Glutaminase C overexpression in the brain induces learning deficits, synaptic dysfunctions, and neuroinflammation in mice

Yi Wang, Yuju Li, Runze Zhao, Beiqing Wu, Blaise Lanoha, Zenghan Tong, Justin Peer, Jianhui Liu, Huangui Xiong, Yunlong Huang, Jialin Zheng

Research output: Contribution to journalArticle

7 Scopus citations

Abstract

Glutaminolysis, a metabolic process that converts glutamine to glutamate, is particularly important for the central nervous system since glutamate is the major transmitter of excitatory synapses. Glutaminase is the mitochondrial enzyme that catalyzes the first step of glutaminolysis. Two genes encode at least four isoforms of glutaminase in humans. Gls1 gene encodes isoforms kidney-type glutaminase (KGA) and glutaminase C (GAC) through alternative splicing, whereas Gls2 gene encodes liver-type glutaminase isoforms. KGA and GAC have been associated with several neurological diseases. However, it remains unclear whether changes in their expressions can directly cause brain abnormalities. Using a transgenic approach, we generated mice that overexpressed GAC in the brain. The resulting transgenic mice had severe impairments in spatial and fear learning compared with littermate controls. The learning deficits were consistent with diminished hippocampal long-term potentiation in the hippocampal slices of the GAC transgenic mice. Furthermore, we found increases in astrocyte and microglia markers, inflammatory factors, and a decrease in synapse marker synaptophysin, suggesting neuroinflammation and synaptic changes in the GAC transgenic mouse brains. In conclusion, these findings provide the first evidence that GAC overexpression in the brain has deleterious effects on learning and synaptic integrity in vivo.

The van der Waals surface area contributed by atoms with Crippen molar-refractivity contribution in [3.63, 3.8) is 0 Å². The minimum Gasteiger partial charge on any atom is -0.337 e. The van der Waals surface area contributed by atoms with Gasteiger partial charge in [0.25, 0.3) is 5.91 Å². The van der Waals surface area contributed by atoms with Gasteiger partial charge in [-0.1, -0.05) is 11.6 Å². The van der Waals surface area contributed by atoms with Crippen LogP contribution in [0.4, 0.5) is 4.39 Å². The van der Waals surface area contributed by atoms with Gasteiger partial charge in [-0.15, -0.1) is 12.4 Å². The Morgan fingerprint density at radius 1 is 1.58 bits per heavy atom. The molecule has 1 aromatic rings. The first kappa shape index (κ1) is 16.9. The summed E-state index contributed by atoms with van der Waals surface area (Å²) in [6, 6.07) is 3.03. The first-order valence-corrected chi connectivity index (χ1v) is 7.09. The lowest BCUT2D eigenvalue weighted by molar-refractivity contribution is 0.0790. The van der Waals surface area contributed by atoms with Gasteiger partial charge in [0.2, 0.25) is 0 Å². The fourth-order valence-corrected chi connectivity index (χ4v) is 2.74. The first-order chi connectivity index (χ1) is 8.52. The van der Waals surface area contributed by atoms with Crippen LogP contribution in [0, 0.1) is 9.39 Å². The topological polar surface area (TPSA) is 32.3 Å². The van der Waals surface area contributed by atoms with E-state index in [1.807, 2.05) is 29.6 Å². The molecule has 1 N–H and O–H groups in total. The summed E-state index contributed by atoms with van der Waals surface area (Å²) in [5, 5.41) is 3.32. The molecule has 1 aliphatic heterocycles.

Original languageEnglish (US)
Pages (from-to)135-145
Number of pages11
JournalBrain, Behavior, and Immunity
Volume66
DOIs
StatePublished - Nov 2017

Keywords

  • Excitotoxicity
  • Glutaminase
  • Inflammation
  • Learning and memory
  • Neurodegeneration
  • Synaptic transmission
  • Transgenic model

ASJC Scopus subject areas

  • Immunology
  • Endocrine and Autonomic Systems
  • Behavioral Neuroscience

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